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Black Lies, Red Blood (Ann Lindell Series #5)
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Black Lies, Red Blood (Ann Lindell Series #5)

3.0 5
by Kjell Eriksson
 

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Kjell Eriksson has made a huge splash around the globe with his Ann Lindell police procedural series. Now Eriksson is back with another stunning mystery packed with surprises.
In Black Lies, Red Blood, police officer Ann Lindell is great at solving crimes, but she doesn't have as much luck in her personal life. When she meets journalist Anders Brant, Ann

Overview

Kjell Eriksson has made a huge splash around the globe with his Ann Lindell police procedural series. Now Eriksson is back with another stunning mystery packed with surprises.
In Black Lies, Red Blood, police officer Ann Lindell is great at solving crimes, but she doesn't have as much luck in her personal life. When she meets journalist Anders Brant, Ann thinks her luck has turned around. But then Anders disappears without a trace and a homeless man's body is found with Anders' phone number in the dead man's pocket. As Ann races to find Anders, she hopes that she will not be too late, and she also hopes that whatever she discovers will not break her heart.
Eriksson has been nominated for the Best Swedish Crime Novel five times, and readers will find this new book in his critically acclaimed and beloved series both shocking and intriguing.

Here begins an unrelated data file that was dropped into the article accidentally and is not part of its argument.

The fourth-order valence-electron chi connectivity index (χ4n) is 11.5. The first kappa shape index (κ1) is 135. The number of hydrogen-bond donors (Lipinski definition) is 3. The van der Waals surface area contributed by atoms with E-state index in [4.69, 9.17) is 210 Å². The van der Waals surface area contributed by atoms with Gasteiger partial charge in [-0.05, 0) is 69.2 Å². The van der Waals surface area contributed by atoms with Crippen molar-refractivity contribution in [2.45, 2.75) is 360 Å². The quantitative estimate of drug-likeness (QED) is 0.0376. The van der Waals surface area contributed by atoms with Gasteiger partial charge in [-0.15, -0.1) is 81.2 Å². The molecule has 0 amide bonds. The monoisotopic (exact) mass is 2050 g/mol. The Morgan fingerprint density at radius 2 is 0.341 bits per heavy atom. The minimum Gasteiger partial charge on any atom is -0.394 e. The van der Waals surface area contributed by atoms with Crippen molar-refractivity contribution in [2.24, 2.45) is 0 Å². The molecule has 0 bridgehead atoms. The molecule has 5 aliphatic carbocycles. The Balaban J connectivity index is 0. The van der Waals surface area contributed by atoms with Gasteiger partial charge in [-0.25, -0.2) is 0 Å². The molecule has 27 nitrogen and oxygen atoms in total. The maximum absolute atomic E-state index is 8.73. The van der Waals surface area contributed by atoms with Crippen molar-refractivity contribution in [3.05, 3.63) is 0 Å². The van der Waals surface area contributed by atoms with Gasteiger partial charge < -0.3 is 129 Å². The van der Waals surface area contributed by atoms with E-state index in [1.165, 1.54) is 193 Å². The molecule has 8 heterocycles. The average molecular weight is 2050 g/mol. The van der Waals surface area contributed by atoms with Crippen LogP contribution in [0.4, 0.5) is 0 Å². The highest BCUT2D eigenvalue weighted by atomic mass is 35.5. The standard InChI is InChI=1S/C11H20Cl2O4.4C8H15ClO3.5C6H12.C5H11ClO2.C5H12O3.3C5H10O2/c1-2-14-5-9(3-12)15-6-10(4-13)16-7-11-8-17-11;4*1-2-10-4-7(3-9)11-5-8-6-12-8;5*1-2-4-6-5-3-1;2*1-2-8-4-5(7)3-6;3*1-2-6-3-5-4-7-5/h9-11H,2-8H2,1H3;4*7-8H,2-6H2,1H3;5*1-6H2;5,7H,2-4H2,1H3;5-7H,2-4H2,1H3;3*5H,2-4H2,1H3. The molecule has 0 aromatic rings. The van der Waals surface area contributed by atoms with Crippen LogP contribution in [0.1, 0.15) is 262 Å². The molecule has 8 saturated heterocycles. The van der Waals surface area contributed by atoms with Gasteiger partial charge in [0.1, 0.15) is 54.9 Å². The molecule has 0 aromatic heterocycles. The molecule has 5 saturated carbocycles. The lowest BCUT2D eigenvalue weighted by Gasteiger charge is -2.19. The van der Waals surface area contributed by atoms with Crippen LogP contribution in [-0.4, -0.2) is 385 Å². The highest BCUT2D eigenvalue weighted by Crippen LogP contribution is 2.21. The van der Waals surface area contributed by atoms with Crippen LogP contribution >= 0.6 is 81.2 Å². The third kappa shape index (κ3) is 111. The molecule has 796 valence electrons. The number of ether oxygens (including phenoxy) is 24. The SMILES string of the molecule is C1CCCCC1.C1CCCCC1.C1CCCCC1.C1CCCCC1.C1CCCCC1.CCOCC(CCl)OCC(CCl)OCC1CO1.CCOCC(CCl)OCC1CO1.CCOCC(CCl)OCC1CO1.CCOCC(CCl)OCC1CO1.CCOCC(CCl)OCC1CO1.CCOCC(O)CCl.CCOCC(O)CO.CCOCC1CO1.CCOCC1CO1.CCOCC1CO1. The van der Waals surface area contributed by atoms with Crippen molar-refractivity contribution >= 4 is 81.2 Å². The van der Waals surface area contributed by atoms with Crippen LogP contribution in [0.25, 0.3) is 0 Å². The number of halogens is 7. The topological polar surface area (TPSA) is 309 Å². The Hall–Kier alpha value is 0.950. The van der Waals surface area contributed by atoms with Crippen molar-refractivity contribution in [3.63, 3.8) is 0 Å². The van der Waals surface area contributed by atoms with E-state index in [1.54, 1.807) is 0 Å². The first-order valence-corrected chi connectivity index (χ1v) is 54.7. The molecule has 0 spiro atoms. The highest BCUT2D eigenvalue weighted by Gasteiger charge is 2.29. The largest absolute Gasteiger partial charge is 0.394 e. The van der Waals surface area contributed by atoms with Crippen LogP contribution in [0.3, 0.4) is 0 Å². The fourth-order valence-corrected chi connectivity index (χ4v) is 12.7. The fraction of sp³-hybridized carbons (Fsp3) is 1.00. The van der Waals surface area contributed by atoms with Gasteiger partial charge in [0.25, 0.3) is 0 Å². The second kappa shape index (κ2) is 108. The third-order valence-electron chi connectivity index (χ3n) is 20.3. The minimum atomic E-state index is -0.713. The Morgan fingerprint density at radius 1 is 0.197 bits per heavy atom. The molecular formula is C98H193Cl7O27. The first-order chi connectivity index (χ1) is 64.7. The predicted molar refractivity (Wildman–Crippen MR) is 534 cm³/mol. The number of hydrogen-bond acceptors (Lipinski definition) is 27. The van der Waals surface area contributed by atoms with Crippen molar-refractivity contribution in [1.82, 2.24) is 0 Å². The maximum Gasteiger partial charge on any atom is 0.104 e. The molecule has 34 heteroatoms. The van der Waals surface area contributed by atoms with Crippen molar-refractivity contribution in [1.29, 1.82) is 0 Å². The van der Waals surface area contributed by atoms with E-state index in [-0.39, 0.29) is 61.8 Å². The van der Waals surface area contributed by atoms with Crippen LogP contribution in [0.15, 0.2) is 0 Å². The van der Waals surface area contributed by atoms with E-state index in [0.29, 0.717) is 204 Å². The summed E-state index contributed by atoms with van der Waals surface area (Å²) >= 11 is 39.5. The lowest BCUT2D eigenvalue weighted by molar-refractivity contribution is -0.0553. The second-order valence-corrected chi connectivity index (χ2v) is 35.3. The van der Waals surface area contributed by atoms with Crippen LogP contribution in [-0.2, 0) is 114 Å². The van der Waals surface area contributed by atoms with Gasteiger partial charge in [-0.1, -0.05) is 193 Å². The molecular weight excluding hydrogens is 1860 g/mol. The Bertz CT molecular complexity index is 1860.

Editorial Reviews

The New York Times Book Review - Marilyn Stasio
Some writers you read for story, some you read for content or style. Kjell Eriksson is a writer best read for sensibility. This Swedish author's police procedurals are as dark as any in the Nordic noir tradition, but their deep vein of compassion transforms them into something more warmblooded than your average cop novel.
Publishers Weekly
01/20/2014
Ann Lindell, a not-so-young single Swedish mother, is surprised to find love in Eriksson’s enjoyable fifth mystery featuring the Uppsala detective (after 2011’s The Hand that Trembles). When her talkative lover, journalist Anders Brant, tells her that he will be gone for a while, and his phone number is discovered on the body of a murdered homeless man shortly afterward, Ann must figure out how Anders is connected to this crime. How long can she keep her relationship with him secret from her colleagues? Yet, can she suddenly mistrust a man who means so much to her? Meanwhile, Ann investigates a cold case involving a girl who went missing on her 16th birthday “as if swallowed up by the earth.” Eriksson keeps the reader guessing, but his real strength is his ability to create descriptive details that bring even his minor characters alive. (Apr.)
From the Publisher

“Kjell Eriksson is a writer best read for sensibility. This Swedish author's police procedurals are as dark as any in the Nordic noir tradition, but their deep vein of compassion transforms them into something more warmblooded than your average cop novel.” —The New York Times Book Review on Black Lies, Red Blood

“Eriksson adds each piece of his complex murder puzzle to the picture with masterly control, and the heroine at the center of it all is compelling.” —Kirkus Reviews on Black Lies, Red Blood

“Eriksson keeps the reader guessing, but his real strength is his ability to create descriptive details that bring even his minor characters alive.” —Publishers Weekly on Black Lies, Red Blood

“Eriksson, nominated five times for Sweden's best crime novel award, effectively combines procedural and psychological detail in this involving mystery.” —Booklist on Black Lies, Red Blood